How to Adapt 5-Pin DIN Connectors to USB

Modern interfaces are adopting USB for MIDI connections—but here’s how to use older, 5-pin DIN MIDI gear

In a probably not unexpected trend, fewer audio interfaces are including the five-pin DIN connectors that were part of the original MIDI protocol (your trivia for today: DIN stands for Deutsche Institut für Normung, a German standards organization). These transfer data into the computer via the MIDI in, and transmit computer data to a MIDI-savvy sound generator or other MIDI gear via the MIDI output.

These days, it’s more likely that MIDI data will be carried over USB, so many newer MIDI devices connect to computers with USB rather than 5-pin DIN-compatible cables. Fortunately some controllers have both options, but the handwriting’s on the wall: MIDI’s future is not 5-pin DIN connectors.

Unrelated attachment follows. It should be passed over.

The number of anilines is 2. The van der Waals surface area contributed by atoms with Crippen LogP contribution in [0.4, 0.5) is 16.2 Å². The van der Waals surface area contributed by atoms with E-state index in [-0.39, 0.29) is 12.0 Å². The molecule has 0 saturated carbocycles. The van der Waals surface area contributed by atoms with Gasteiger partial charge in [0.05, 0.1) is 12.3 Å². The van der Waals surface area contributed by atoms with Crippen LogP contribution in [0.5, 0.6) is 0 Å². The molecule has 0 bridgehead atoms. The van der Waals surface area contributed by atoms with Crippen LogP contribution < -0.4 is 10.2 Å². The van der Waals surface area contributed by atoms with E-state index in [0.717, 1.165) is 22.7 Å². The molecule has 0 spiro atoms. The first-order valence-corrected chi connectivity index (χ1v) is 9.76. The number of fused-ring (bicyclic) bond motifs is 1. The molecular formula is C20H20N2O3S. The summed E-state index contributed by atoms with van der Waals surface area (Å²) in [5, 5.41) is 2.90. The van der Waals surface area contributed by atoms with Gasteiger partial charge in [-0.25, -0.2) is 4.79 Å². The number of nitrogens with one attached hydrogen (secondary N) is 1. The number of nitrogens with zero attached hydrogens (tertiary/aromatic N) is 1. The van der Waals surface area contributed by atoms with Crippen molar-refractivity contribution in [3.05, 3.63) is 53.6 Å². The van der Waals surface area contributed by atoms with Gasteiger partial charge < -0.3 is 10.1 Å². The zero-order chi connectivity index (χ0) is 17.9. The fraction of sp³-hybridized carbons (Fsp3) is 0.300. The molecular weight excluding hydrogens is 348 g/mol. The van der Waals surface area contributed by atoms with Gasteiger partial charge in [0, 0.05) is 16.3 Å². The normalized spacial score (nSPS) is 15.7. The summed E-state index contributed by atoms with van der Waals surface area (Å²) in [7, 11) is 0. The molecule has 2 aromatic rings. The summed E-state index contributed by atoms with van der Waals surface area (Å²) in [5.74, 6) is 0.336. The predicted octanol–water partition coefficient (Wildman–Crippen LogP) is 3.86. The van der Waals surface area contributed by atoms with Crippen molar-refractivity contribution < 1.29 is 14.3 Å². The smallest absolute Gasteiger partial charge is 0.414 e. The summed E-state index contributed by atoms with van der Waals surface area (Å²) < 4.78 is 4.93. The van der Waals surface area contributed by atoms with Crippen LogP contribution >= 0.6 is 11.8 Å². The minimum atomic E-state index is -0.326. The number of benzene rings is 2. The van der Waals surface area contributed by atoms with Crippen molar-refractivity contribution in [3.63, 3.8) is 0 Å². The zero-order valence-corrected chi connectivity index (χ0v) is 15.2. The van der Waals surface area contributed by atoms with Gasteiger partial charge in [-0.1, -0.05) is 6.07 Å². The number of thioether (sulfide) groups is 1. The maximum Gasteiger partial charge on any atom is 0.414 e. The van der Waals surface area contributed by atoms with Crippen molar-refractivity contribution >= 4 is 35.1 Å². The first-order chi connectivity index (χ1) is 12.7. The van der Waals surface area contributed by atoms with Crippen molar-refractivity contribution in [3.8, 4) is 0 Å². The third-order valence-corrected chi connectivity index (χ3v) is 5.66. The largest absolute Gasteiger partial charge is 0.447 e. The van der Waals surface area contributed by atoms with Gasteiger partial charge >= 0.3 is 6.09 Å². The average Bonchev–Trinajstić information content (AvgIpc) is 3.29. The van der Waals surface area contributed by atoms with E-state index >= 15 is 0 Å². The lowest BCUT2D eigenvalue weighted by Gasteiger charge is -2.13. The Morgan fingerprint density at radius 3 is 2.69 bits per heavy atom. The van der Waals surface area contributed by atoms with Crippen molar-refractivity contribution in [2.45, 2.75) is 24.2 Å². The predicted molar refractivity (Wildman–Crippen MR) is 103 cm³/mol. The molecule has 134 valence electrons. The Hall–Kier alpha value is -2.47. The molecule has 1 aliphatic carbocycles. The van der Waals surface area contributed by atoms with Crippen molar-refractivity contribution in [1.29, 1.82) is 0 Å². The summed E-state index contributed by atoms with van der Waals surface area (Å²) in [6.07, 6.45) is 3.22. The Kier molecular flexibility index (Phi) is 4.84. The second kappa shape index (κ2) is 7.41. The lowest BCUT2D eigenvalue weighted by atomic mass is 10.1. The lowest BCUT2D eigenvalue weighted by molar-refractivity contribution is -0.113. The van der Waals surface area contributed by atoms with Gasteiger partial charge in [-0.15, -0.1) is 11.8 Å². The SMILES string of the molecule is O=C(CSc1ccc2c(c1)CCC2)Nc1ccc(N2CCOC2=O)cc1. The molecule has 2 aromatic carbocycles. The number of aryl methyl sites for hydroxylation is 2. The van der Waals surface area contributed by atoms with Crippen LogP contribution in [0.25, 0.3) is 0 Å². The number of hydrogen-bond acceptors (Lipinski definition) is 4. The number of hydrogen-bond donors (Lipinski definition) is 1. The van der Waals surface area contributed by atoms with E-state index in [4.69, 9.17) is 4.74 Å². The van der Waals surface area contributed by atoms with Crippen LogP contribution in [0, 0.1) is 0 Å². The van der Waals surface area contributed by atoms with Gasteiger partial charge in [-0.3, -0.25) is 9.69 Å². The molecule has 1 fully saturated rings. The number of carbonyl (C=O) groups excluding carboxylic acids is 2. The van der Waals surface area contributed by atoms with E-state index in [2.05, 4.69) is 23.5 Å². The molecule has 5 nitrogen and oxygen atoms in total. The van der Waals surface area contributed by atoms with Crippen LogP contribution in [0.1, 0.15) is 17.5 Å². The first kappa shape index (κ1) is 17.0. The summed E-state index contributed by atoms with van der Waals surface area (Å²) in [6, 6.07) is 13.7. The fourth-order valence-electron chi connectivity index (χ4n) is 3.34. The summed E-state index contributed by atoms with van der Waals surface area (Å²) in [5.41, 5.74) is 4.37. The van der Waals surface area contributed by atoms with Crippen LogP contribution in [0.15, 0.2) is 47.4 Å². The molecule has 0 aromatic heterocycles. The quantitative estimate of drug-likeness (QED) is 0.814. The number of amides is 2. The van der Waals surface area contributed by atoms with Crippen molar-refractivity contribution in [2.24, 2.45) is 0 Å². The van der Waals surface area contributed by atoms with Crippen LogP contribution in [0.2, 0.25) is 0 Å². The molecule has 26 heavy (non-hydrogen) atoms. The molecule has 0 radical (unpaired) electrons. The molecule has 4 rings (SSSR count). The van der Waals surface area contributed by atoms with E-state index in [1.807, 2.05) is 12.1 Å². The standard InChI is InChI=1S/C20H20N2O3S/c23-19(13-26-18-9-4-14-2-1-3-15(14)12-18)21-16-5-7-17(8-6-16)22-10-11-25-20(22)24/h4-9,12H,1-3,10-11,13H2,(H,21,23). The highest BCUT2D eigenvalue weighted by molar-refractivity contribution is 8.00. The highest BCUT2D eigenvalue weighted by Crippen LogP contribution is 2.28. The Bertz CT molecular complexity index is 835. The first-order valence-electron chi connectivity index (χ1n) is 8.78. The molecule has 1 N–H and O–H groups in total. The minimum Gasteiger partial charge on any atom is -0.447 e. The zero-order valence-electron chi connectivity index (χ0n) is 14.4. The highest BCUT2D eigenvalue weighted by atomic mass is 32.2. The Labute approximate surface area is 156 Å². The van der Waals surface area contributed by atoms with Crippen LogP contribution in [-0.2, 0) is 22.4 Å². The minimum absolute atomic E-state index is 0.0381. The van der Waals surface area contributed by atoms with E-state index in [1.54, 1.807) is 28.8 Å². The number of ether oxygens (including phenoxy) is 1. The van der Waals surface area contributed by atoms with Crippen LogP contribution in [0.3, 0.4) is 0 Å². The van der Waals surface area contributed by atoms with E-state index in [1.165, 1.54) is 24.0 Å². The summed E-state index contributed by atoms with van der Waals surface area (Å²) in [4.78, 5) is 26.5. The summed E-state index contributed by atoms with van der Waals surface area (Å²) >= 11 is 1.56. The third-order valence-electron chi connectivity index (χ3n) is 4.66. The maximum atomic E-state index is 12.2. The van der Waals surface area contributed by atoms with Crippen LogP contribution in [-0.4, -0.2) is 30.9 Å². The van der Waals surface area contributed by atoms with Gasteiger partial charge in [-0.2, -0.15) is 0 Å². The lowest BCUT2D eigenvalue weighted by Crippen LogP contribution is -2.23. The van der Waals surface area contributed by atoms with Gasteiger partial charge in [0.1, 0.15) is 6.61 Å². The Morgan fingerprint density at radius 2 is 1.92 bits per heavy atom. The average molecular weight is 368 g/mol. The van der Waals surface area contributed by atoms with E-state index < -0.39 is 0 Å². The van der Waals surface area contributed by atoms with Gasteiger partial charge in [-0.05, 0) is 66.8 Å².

But MIDI’s past is, and fortunately, the MIDI spec has always paid attention to making sure older MIDI gear doesn’t become obsolete. If your audio interface doesn’t have 5-pin DIN connectors but you need them, it’s not a problem. MIDI interfaces are available that connect with a computer’s USB port and provide MIDI in and out with 5-pin DIN connectors. Some of these interfaces are simply cables, which makes them very convenient if you have an instrument or two that you need to connect to your computer via USB.

The photo shows ESI’s MIDIMATE eX, which provides DIN-to-USB and USB-to-DIN conversion. What impresses me the most about this particular converter is being able to take the output from an Ensoniq TS-10 with polyphonic aftertouch, turn off local control, echo the data through the computer, and feed it back to the TS-10’s sound generators—without any loss of data. Pretty cool. 


The MIDI-Over-TRS Connector Standard